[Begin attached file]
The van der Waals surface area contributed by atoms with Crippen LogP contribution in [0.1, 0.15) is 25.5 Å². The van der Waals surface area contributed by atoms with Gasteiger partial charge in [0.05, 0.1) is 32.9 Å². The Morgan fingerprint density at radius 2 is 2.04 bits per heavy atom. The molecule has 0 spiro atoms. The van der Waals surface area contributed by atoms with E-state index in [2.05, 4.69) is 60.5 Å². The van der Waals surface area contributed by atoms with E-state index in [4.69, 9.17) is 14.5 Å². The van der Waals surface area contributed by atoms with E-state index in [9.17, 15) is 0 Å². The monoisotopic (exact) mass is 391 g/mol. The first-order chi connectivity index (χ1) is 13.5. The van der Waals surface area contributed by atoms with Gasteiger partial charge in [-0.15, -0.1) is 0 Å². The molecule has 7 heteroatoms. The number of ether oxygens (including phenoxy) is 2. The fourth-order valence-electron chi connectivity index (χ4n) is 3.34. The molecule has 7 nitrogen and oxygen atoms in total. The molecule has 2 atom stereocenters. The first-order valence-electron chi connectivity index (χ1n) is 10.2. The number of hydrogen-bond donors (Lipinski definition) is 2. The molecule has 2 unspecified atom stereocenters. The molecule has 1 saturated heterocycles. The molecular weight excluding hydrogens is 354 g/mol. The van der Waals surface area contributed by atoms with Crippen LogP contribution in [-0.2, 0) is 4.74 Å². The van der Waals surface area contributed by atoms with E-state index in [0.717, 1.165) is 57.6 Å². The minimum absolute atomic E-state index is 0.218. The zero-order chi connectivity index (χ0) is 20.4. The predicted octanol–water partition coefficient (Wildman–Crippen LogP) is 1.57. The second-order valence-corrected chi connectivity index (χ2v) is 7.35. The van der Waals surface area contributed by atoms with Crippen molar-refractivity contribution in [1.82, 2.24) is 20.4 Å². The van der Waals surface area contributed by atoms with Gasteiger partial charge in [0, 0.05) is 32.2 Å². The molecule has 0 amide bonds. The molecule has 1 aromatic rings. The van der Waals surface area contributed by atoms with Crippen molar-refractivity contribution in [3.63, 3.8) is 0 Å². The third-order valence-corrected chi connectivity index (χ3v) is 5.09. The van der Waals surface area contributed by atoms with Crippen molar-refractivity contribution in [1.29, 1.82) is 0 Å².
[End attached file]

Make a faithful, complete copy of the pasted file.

The van der Waals surface area contributed by atoms with Crippen LogP contribution in [0.1, 0.15) is 25.5 Å². The van der Waals surface area contributed by atoms with Gasteiger partial charge in [0.05, 0.1) is 32.9 Å². The Morgan fingerprint density at radius 2 is 2.04 bits per heavy atom. The molecule has 0 spiro atoms. The van der Waals surface area contributed by atoms with E-state index in [2.05, 4.69) is 60.5 Å². The van der Waals surface area contributed by atoms with E-state index in [4.69, 9.17) is 14.5 Å². The van der Waals surface area contributed by atoms with E-state index in [9.17, 15) is 0 Å². The monoisotopic (exact) mass is 391 g/mol. The first-order chi connectivity index (χ1) is 13.5. The van der Waals surface area contributed by atoms with Gasteiger partial charge in [-0.15, -0.1) is 0 Å². The molecule has 7 heteroatoms. The number of ether oxygens (including phenoxy) is 2. The fourth-order valence-electron chi connectivity index (χ4n) is 3.34. The molecule has 7 nitrogen and oxygen atoms in total. The molecule has 2 atom stereocenters. The first-order valence-electron chi connectivity index (χ1n) is 10.2. The number of hydrogen-bond donors (Lipinski definition) is 2. The molecule has 2 unspecified atom stereocenters. The molecule has 1 saturated heterocycles. The molecular weight excluding hydrogens is 354 g/mol. The van der Waals surface area contributed by atoms with Crippen LogP contribution in [-0.2, 0) is 4.74 Å². The van der Waals surface area contributed by atoms with E-state index in [0.717, 1.165) is 57.6 Å². The minimum absolute atomic E-state index is 0.218. The zero-order chi connectivity index (χ0) is 20.4. The predicted octanol–water partition coefficient (Wildman–Crippen LogP) is 1.57. The second-order valence-corrected chi connectivity index (χ2v) is 7.35. The van der Waals surface area contributed by atoms with Crippen molar-refractivity contribution in [1.82, 2.24) is 20.4 Å². The van der Waals surface area contributed by atoms with Gasteiger partial charge in [0, 0.05) is 32.2 Å². The molecule has 0 amide bonds. The molecule has 1 aromatic rings. The van der Waals surface area contributed by atoms with Crippen molar-refractivity contribution in [3.63, 3.8) is 0 Å². The third-order valence-corrected chi connectivity index (χ3v) is 5.09. The van der Waals surface area contributed by atoms with Crippen molar-refractivity contribution in [1.29, 1.82) is 0 Å².